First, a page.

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Sick PCs should be banned from the net says Microsoft
10-07-2010, 12:25 AM,
#1
Sick PCs should be banned from the net says Microsoft
Published: 6th Oct 2010 13:04:33

Virus-infected computers that pose a risk to other PCs should be blocked from the net, a senior researcher at software giant Microsoft suggests.

The proposal is based on lessons from public health, said Scott Charney of the firm's trustworthy computing team.

It is designed to tackle botnets - networks of infected computers under the control of cybercriminals.

Putting machines in temporary quarantine would stop the spread of a virus and allow it to be cleaned.

"Just as when an individual who is not vaccinated puts others' health at risk, computers that are not protected or have been compromised with a bot put others at risk and pose a greater threat to society," he said in a blog post.

"In the physical world, international, national, and local health organisations identify, track and control the spread of disease which can include, where necessary, quarantining people to avoid the infection of others.

"Simply put, we need to improve and maintain the health of consumer devices connected to the internet in order to avoid greater societal risk."

Botnets have become the scourge of the internet and a favourite amongst cybercriminals.

Computers are recruited into a network when they become infected with a virus. These are commonly distributed by criminals as attachments in e-mail messages, and as software downloads masquerading as legitimate programs.

Networks can consist of a few hundred to a few thousand Windows machines. However, some can contain millions of PCs.

The networks are usually under the control of criminals who commonly hire them out to others for various means including pumping out spam or mounting "denial of service" attacks against websites.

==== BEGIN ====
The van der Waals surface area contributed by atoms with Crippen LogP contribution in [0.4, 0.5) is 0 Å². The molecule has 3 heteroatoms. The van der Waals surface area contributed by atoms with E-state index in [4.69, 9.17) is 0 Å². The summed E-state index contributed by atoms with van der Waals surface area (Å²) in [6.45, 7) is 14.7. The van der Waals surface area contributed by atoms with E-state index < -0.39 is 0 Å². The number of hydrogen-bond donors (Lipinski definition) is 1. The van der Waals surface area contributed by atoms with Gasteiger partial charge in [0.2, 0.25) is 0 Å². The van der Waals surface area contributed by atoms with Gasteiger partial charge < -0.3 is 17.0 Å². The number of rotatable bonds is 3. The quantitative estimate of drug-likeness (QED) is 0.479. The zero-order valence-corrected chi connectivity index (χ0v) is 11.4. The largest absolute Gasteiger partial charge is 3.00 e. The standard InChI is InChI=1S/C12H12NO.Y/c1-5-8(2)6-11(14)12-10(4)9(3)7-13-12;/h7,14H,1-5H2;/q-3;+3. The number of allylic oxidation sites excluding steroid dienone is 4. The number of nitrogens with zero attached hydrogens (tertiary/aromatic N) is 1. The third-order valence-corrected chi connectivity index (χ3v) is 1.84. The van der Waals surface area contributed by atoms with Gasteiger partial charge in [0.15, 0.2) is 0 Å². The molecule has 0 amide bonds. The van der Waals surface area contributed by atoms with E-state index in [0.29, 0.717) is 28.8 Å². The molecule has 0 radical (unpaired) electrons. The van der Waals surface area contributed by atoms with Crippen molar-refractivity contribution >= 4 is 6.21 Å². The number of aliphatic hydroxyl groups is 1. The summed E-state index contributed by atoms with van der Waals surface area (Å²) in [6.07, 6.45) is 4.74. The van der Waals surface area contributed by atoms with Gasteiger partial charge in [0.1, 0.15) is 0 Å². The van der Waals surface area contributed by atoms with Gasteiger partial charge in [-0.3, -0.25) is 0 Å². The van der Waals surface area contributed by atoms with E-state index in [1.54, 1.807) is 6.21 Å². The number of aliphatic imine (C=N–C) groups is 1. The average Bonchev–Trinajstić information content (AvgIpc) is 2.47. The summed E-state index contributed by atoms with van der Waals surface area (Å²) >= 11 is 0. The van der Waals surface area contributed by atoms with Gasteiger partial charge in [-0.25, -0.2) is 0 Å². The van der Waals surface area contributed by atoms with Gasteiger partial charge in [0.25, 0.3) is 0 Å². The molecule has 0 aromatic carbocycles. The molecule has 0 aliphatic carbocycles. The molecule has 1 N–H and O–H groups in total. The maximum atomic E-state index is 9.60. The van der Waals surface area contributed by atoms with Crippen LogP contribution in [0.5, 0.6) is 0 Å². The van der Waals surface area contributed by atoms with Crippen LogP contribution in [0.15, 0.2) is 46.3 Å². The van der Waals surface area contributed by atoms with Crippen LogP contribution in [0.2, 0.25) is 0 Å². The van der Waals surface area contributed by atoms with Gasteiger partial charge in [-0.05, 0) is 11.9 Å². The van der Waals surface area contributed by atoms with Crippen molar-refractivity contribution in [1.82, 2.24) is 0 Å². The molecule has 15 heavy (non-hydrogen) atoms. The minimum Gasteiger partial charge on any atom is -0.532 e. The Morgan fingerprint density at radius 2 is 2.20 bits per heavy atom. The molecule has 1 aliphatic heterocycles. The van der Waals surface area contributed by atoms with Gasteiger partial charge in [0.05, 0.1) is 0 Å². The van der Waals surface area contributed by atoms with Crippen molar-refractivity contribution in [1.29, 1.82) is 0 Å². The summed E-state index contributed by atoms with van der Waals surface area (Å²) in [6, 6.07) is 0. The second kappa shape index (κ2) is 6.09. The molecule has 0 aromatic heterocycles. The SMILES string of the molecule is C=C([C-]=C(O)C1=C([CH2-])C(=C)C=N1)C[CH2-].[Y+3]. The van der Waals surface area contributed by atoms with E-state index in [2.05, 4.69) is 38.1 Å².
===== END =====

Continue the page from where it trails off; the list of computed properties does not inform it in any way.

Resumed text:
There may be some who would say that Microsoft shouldn't be on the internet until they get their own house in order”

"Commonly available cyber defences such as firewalls, antivirus and automatic updates for security patches can reduce risk, but they're not enough," wrote Mr Charney. "Despite our best efforts, many consumer computers are host to malware or are part of a botnet."

His proposal, presented at the International Security Solutions Europe (ISSE) Conference in Berlin, Germany, is for all computers to have a "health certificate" to prove that it is uninfected before it connects to the net.

"Although the conditions to be checked may change over time, current experience suggests that such health checks should ensure that software patches are applied, a firewall is installed and configured correctly, an antivirus program with current signatures is running, and the machine is not currently infected with known malware," he wrote in the accompanying paper.

If the health certificate indicates a problem the computer could be prompted to download a missing patch or update its anti-virus settings.

"If the problem is more serious (the machine is spewing out malicious packets), or if the user refuses to produce a health certificate in the first instance, other remedies such as throttling the bandwidth of the potentially infected device, might be appropriate."

However, he said, that cutting people off the internet entirely "could well have damaging consequences".

"An individual might be using his or her internet device to contact emergency services and, if emergency services were unavailable due to lack of a health inspection or certificate, social acceptance for such a protocol might rightly wane.

"But much like a cell phone may require a password but still allow emergency calls to be made even without that password, infected computers may still be permitted to engage in certain activities."

Graham Cluely, of security firm Sophos, said that some ISPs had previously throttled some users suspected of having infections.

"They knock off users who look like they are sending large numbers of spam e-mails - an indication of being part of a botnet," he told BBC News.

Whilst it solves the problem, he said, it can cause problems for computer users.

"The challenge then is what the poor old user does," he said.

"They can't get on the net to download fixes."

He also said that there was a danger that many people would think that any message telling them that they had an infection on their machine was a scam.

The approach is used around the world. In Japan, for example, more than 70 ISPs have formed the Cyber Clean Center, which contacts users and provides security software to prevent further infections.

Other initiatives exist in France and Australia.